“I got into casting because I was taking a sitcom class with Christine Kromer,” Stacy shares. “I was at a dead end job, met a girl sitting next to me in this acting class and hit it off with her. It turned out that she was a freelance casting director with MTV and she needed help with asking people who they liked better Christina Aguilera or Britney Spears. I helped. And then a day later she was supposed to go to Vegas for Spring Break and she asked if I could do it for her. So I didn't go into work, I went to Vegas and my life just changed.”
Taking chances does pay off. “If you aren't auditioning, do a student film or join a group,” Stacy says. “Its very depressing if you are just sitting, waiting for the phone to ring. We are all waiting for the phone to ring but think ‘who haven't I contacted in a while? Who can I reach out to?'”
“You shouldn't act like things are beneath you. There is something to be said for being humble and professional in any business. “
As one final lump some of advice, Lady Luck (I mean Stacy Gallo) suggests…
“There are a lot of little things you can do to help increase your chances of booking a commercial but a lot of it is being comfortable and getting yourself out there,” Stacy says.
“Get to know the different offices so you know which ones are crazy and you can be prepared for that. And if you go to an audition and see another one don't be like ‘why didn't I get called for that one.' Focus on your audition. Even if you walk in and see all people who look different than you, don't let it throw you.”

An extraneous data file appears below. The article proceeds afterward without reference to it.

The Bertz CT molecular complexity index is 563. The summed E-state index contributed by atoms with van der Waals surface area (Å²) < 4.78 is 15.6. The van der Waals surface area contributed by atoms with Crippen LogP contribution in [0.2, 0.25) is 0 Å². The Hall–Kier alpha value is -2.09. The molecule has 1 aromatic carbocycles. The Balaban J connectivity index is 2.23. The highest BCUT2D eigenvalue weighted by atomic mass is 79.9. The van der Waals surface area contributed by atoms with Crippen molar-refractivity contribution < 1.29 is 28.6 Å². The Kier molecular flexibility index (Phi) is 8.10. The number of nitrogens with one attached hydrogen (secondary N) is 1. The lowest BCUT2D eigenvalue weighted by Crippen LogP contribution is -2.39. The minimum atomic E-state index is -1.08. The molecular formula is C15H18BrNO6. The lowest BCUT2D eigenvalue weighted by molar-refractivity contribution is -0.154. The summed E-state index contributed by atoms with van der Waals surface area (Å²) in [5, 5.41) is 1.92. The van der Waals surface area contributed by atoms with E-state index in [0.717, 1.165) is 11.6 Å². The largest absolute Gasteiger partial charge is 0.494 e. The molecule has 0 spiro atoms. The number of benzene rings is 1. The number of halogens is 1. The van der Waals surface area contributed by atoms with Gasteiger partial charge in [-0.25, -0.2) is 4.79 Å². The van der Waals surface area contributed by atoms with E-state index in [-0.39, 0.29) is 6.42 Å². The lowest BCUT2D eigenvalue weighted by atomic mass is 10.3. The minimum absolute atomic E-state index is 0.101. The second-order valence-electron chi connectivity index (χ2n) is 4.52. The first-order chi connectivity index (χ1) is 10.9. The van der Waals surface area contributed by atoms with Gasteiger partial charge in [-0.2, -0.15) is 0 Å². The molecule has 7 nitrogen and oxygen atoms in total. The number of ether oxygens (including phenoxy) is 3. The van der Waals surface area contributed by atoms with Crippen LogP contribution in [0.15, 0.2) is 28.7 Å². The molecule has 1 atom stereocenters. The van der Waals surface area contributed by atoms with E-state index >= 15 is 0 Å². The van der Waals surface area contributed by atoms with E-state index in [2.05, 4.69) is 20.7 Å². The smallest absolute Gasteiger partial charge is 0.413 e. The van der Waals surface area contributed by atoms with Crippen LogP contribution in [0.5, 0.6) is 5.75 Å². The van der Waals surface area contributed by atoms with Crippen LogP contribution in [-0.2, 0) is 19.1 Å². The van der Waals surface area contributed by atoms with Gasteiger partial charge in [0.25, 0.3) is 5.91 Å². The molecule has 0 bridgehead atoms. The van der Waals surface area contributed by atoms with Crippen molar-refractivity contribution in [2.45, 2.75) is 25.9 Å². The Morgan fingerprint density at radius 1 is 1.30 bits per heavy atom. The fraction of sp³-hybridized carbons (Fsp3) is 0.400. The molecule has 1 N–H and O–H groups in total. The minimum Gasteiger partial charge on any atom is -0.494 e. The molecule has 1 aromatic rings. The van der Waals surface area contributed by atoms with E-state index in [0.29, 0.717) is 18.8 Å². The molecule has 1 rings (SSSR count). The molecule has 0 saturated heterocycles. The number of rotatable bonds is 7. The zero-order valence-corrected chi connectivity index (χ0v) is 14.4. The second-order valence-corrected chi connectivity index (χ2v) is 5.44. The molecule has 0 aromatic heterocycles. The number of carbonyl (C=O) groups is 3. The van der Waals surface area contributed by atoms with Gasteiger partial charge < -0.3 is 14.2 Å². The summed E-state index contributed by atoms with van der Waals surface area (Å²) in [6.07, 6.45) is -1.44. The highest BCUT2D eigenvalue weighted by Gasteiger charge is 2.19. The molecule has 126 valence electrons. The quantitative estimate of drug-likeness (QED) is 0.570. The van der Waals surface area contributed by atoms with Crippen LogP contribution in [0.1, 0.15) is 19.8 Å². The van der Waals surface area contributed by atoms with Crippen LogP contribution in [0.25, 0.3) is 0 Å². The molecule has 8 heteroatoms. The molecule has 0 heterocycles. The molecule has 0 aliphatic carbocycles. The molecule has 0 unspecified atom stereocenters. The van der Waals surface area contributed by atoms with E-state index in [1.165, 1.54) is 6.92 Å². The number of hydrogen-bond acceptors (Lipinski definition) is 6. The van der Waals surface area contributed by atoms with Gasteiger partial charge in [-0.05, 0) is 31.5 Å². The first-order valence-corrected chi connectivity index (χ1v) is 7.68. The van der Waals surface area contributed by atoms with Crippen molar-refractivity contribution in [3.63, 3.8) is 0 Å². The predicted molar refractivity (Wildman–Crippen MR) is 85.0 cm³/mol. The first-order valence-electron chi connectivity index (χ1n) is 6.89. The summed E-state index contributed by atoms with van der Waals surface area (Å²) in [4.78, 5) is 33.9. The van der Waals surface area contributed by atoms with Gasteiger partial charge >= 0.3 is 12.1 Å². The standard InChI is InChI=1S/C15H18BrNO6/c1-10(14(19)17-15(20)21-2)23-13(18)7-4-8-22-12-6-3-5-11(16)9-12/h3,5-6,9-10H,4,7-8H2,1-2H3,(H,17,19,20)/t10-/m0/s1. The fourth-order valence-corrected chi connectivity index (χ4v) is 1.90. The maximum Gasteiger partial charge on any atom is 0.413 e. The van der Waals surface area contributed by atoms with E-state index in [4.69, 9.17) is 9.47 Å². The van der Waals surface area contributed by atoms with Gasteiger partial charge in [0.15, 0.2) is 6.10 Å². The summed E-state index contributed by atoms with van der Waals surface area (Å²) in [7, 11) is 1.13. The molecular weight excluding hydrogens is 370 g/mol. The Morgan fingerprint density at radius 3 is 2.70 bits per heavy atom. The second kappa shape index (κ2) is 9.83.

“Sometimes an actor gets discouraged because they were only in a room for two minutes and they end up booking it.”
So, “stay positive even in a time when it's not easy to. Everyone has bad days but sometimes for actors you have to fake it because if there is a negative energy you aren't going to book. Tune everything else out.”
Auditioning for commercials is just like the lottery because “you never know,” Stacy says. “So don't let the negative person, the devil on your shoulder, distract you. Go in, give your best performance and then go home and say ‘I did my best today.”
For more great insight from Stacy Gallo check out one of her classes in NYC. She also offers private coaching to actors she sees potential in.